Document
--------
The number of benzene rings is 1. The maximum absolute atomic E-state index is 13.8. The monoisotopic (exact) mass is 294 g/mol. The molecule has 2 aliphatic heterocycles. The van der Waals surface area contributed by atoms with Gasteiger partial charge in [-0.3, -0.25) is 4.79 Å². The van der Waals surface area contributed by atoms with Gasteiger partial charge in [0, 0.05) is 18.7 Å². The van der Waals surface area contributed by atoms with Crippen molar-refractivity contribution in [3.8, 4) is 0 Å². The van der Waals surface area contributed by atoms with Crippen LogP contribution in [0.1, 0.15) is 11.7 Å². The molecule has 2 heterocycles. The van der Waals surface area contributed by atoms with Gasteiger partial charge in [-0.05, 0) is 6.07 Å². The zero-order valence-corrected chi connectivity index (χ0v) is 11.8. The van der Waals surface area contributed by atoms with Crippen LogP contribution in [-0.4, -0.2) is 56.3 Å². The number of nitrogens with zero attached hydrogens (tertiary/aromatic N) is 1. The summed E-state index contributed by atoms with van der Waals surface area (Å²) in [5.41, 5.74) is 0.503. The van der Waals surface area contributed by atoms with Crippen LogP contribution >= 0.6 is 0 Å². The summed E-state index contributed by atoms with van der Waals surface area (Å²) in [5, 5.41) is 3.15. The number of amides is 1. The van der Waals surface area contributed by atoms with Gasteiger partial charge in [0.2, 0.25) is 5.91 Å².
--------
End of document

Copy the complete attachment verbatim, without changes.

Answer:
The number of benzene rings is 1. The maximum absolute atomic E-state index is 13.8. The monoisotopic (exact) mass is 294 g/mol. The molecule has 2 aliphatic heterocycles. The van der Waals surface area contributed by atoms with Gasteiger partial charge in [-0.3, -0.25) is 4.79 Å². The van der Waals surface area contributed by atoms with Gasteiger partial charge in [0, 0.05) is 18.7 Å². The van der Waals surface area contributed by atoms with Crippen molar-refractivity contribution in [3.8, 4) is 0 Å². The van der Waals surface area contributed by atoms with Crippen LogP contribution in [0.1, 0.15) is 11.7 Å². The molecule has 2 heterocycles. The van der Waals surface area contributed by atoms with Gasteiger partial charge in [-0.05, 0) is 6.07 Å². The zero-order valence-corrected chi connectivity index (χ0v) is 11.8. The van der Waals surface area contributed by atoms with Crippen LogP contribution in [-0.4, -0.2) is 56.3 Å². The number of nitrogens with zero attached hydrogens (tertiary/aromatic N) is 1. The summed E-state index contributed by atoms with van der Waals surface area (Å²) in [5.41, 5.74) is 0.503. The van der Waals surface area contributed by atoms with Crippen LogP contribution >= 0.6 is 0 Å². The summed E-state index contributed by atoms with van der Waals surface area (Å²) in [5, 5.41) is 3.15. The number of amides is 1. The van der Waals surface area contributed by atoms with Gasteiger partial charge in [0.2, 0.25) is 5.91 Å².